Holism is a term that has fallen in and out of favour at different times in its history. For traditional cultures it was so intrinsically understood to be part of the process that it was not emphasised. This is in contrast to the modern scientific reductionist approach where holism has attracted resistance, while becoming popular in the New Age movement. This popularity has also brought the term into disrepute through over and indiscriminate use.
“I think the over-use in popular culture can be seen as a searching for something. It is this something that I am interested in. Is it possible that the Zeitgeist, the spirit of the times, supports a return to wholeness? I think so.”
David Bohm, the Nobel Prize winning physicist in his book Wholeness and the Implicate Order (1980) wrote:
“…fragmentation is now very wide spread not only throughout society, but also in each individual; and this is leading to a kind of general confusion of mind, which creates an endless series of problems and interferes with our clarity of perception so seriously as to prevent us from being able to solve most of them.”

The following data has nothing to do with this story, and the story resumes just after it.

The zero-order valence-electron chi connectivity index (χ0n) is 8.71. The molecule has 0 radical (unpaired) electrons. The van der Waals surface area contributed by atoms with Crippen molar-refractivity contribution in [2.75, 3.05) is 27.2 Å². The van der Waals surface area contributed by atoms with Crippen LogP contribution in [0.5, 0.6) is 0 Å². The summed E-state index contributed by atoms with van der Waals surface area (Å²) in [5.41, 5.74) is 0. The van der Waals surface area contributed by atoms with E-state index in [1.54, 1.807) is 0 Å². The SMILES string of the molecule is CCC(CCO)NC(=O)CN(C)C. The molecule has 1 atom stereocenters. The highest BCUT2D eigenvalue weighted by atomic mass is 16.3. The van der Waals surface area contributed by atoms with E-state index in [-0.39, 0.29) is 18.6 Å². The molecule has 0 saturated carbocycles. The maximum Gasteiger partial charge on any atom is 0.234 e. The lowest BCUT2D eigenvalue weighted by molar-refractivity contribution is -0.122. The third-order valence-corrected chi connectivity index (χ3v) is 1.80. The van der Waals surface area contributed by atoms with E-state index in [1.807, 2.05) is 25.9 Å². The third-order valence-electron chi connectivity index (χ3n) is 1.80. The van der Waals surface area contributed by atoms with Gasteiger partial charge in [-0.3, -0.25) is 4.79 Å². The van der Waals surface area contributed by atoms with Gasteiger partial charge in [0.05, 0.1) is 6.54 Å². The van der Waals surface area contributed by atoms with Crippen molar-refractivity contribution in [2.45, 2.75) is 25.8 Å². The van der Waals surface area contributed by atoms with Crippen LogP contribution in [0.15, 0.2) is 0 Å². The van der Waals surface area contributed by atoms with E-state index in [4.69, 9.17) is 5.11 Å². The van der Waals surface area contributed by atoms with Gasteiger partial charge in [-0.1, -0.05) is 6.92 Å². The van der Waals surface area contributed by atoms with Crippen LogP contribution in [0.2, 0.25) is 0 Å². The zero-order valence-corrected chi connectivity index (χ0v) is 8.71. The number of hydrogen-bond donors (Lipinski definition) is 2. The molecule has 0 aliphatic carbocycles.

This was in 1980! The problems arising from fragmentation and confusion of mind have only gotten worse; just take a look at the current mental health statistics from the Australian Bureau of Statistics. It is only through using a holistic approach that the problems can begin to be addressed, not only in mental health but in many aspects of society, culture and the environment.